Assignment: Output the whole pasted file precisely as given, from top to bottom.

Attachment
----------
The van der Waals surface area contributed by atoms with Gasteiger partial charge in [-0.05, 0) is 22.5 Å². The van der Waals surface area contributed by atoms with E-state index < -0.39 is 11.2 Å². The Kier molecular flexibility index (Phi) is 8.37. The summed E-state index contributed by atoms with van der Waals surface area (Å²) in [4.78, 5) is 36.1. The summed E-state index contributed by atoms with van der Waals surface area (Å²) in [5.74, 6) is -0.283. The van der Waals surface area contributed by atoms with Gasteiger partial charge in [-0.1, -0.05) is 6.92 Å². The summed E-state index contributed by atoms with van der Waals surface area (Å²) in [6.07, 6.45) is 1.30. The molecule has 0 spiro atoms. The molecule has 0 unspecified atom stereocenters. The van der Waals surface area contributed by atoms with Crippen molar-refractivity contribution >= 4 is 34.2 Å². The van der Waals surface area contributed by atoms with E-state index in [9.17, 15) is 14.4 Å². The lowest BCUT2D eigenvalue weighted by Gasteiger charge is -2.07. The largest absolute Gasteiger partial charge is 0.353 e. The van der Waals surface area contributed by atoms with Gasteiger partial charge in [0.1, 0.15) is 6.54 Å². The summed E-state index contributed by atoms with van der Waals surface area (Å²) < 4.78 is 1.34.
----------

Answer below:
The van der Waals surface area contributed by atoms with Gasteiger partial charge in [-0.05, 0) is 22.5 Å². The van der Waals surface area contributed by atoms with E-state index < -0.39 is 11.2 Å². The Kier molecular flexibility index (Phi) is 8.37. The summed E-state index contributed by atoms with van der Waals surface area (Å²) in [4.78, 5) is 36.1. The summed E-state index contributed by atoms with van der Waals surface area (Å²) in [5.74, 6) is -0.283. The van der Waals surface area contributed by atoms with Gasteiger partial charge in [-0.1, -0.05) is 6.92 Å². The summed E-state index contributed by atoms with van der Waals surface area (Å²) in [6.07, 6.45) is 1.30. The molecule has 0 spiro atoms. The molecule has 0 unspecified atom stereocenters. The van der Waals surface area contributed by atoms with Crippen molar-refractivity contribution >= 4 is 34.2 Å². The van der Waals surface area contributed by atoms with E-state index in [9.17, 15) is 14.4 Å². The lowest BCUT2D eigenvalue weighted by Gasteiger charge is -2.07. The largest absolute Gasteiger partial charge is 0.353 e. The van der Waals surface area contributed by atoms with Gasteiger partial charge in [0.1, 0.15) is 6.54 Å². The summed E-state index contributed by atoms with van der Waals surface area (Å²) < 4.78 is 1.34.